Never mind plain old antibiotic resistance – some soil bacteria can actually EAT antibiotics. In this week’s Science, researchers reported that they isolated hundreds of types of bacteria from regular soil and grew them in the lab with antibiotics as their sole food source. Not only did the bacteria survive, but some strains happily munched on common antibiotics like penicillin & ciprofloxacin. NOM NOM NOM indeed.
To make matters more disturbing, eating one type of antibiotic made the bacteria resistant to other, related antibiotics. If a bacteria was able to eat a single antibiotic, it was resistant to all related antibiotics up to ridiculously high concentrations (20 mg/L).
Though none of the soil bacteria tested were actual human pathogens, some strains were closely related to bacteria that do cause disease. Since bacteria are able to share genes with each other in a kind of pseudo-sex called conjugation, it is possible that soil bacteria could transfer their antibiotic-munching skills to their disease-causing cousins. That would be bad. Though pathogenic bacteria probably don’t need to eat antibiotics (since they’ve got all kinds of lovely human bits to dine upon), they would acquire the eaters’ intense antibiotic resistance.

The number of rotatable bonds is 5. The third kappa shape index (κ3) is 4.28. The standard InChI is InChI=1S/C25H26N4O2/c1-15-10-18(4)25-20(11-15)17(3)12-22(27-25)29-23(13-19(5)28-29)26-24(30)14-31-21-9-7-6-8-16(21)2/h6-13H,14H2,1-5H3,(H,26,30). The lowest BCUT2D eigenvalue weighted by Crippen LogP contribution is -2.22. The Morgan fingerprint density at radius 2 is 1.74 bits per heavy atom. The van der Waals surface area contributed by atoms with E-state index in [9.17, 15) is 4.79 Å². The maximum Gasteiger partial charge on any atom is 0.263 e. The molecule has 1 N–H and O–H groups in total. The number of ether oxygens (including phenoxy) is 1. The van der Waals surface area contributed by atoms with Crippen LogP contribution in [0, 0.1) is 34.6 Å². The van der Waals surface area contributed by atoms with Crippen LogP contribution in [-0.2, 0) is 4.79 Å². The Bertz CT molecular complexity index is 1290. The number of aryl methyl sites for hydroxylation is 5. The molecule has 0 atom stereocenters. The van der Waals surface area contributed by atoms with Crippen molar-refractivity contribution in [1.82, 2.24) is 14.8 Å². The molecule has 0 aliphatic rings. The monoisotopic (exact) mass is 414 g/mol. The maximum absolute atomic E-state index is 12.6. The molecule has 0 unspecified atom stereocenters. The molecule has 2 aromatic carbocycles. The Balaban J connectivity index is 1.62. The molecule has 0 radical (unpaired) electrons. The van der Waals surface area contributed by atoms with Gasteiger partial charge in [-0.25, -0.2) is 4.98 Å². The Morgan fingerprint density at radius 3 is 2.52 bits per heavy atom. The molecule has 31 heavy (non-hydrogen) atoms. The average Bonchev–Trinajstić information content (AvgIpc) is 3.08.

Does this mean that eating food off the floor actually could contribute to antibiotic resistance? All those years of refusing to buy antibacterial soap, and now I am undone by the 10-second rule! Oh cruel world, where the jellybean from inside the couch is always my favorite flavor…
G. Dantas, M. O. A. Sommer, R. D. Oluwasegun, G. M. Church (2008). Bacteria Subsisting on Antibiotics Science, 320 (5872), 100-103 DOI: 10.1126/science.1155157